1. Zhang HM, Yan YP, Qi KM, Wang JQ, Liu ZF. Anatomical structure of the buccal fat pad and its clinical adaptations. Plast Reconstr Surg 2002 Jun;109(7):2509-18; discussion 2519-20.
  2. Stuzin JM, Wagstrom L, Kawamoto HK, Baker TJ, Wolfe SA. The anatomy and clinical applications of the buccal fat pad. Plast Reconstr Surg 1990 Jan 85(1):29-37.
  3. Matarasso A. Buccal fat pad excision: aesthetic improvement of the midface. Ann Plast Surg 1991 May 26(5):413-8.
  4. Khiabani K, Keyhan SO, Varedi P, Hemmat S, Razmdideh R, Hoseini E. Buccal fat pad lifting an alternative open technique for malar augmentation. J Oral Maxillofac Surg (2013), doi: 10.1016/j.joms.2013.10.002.
  5. Hanazawa Y, Itoh K, Mabashi T, Sato K. Closure of oroantral communications using a pedicled buccal fat pad graft. J Oral Maxillofac Surg 1995 Jul 53(7):771-5 discussion 775-6.
  6. Baumann A, Ewers R. Application of the buccal fat pad in oral reconstruction. J Oral Maxillofac Surg 2000 Apr 58(4):389-92 discussion 392-3.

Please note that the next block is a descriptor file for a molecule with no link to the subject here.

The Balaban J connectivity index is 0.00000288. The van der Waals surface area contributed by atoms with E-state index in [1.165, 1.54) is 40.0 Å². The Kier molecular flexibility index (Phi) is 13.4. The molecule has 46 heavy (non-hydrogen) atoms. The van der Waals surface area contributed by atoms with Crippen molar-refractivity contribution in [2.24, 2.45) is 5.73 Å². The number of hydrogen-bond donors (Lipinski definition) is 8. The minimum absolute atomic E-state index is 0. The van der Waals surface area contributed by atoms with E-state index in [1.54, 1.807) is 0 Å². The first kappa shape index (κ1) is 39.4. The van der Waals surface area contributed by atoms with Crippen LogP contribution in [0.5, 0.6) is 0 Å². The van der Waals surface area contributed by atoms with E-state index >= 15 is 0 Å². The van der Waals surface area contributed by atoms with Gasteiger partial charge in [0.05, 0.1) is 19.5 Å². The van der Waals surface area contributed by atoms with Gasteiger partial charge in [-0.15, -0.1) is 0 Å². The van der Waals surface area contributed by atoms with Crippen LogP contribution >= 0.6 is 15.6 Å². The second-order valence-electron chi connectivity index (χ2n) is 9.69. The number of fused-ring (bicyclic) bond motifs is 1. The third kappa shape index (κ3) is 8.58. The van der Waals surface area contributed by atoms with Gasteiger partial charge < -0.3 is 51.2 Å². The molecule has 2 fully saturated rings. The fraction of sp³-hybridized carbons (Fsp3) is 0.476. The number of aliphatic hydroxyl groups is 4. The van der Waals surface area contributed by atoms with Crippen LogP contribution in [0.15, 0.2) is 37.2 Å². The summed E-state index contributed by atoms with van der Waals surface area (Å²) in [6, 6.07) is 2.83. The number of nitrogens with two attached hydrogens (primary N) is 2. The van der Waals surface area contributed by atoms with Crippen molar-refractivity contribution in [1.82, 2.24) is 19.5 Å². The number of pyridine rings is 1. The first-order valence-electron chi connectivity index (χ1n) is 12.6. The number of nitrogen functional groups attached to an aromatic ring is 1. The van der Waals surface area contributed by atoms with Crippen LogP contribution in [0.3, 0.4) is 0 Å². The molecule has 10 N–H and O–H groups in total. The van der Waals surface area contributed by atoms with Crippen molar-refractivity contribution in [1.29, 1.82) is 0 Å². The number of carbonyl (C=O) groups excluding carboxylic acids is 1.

7. Donofrio LM. Techniques in facial fat grafting. Aesthet Surg J 2008 Nov-Dec 28(6):681-7. doi: 10.1016/j.asj.2008.09.003.
  8. Xie Y, Li Q, Zheng D, Lei H, Pu LL. Correction of hemifacial atrophy with autologous fat transplantation. Ann Plast Surg 2007 Dec 59(6):645-53.
  9. Neuber F. Fat transplantation. Chir Kongr Verhandl Dsch Gesellch Chir 1893 20:66. 
  10. Bruning. Contibution a l&rsquo etude des greffes adipeuses. Bull Acead R Med Belgique 1914 28:440-430. 
  11. Fournier P. Microlipoextraction et microlipoinjection. Rev Chir Esthe&acute t lang Fr 1985 10:36e40.
  12. Coleman SR. Facial recontouring with lipostructure. Clin Plast Surg 1997 Apr 24(2):347-67.
  13. Coleman SR. Structural fat grafts: the ideal filler? Clin Plast Surg 2001 Jan 28(1):111-9.
  14. Carpaneda CA, Ribeiro MT. Study of the histological alterations and viability of the adipose graft in humans. Aesthetic Plast Surg 1993 17:43&ndash 7.
  15. Carpaneta C. Percentage of graft viability versus injection volume in adipose auto transplant. Adv Plast Surg 1994 18:16&ndash 9.
  16. Sclafani A, Romo T III, Parker A, Cormick S, Cocker R, Jakono A. Autologous collagen dispersion (Autologen) as a dermal filler. Clinical observations and histologic findings.Arch Facial Plast Surg 2000 2:48.
  17. Sommer B, Sattler G. Current concepts of fat graft survival: histology of aspirated adipose tissue and review of the literature. Dermatol Surg 2000 26:1159&ndash 66.
  18. Horl HW, Feller AM, Biemer E. Technique for liposuction fat reimplantation and long-term volume evaluation by magnetic resonance imaging. Ann Plast Surg 1991 26:248.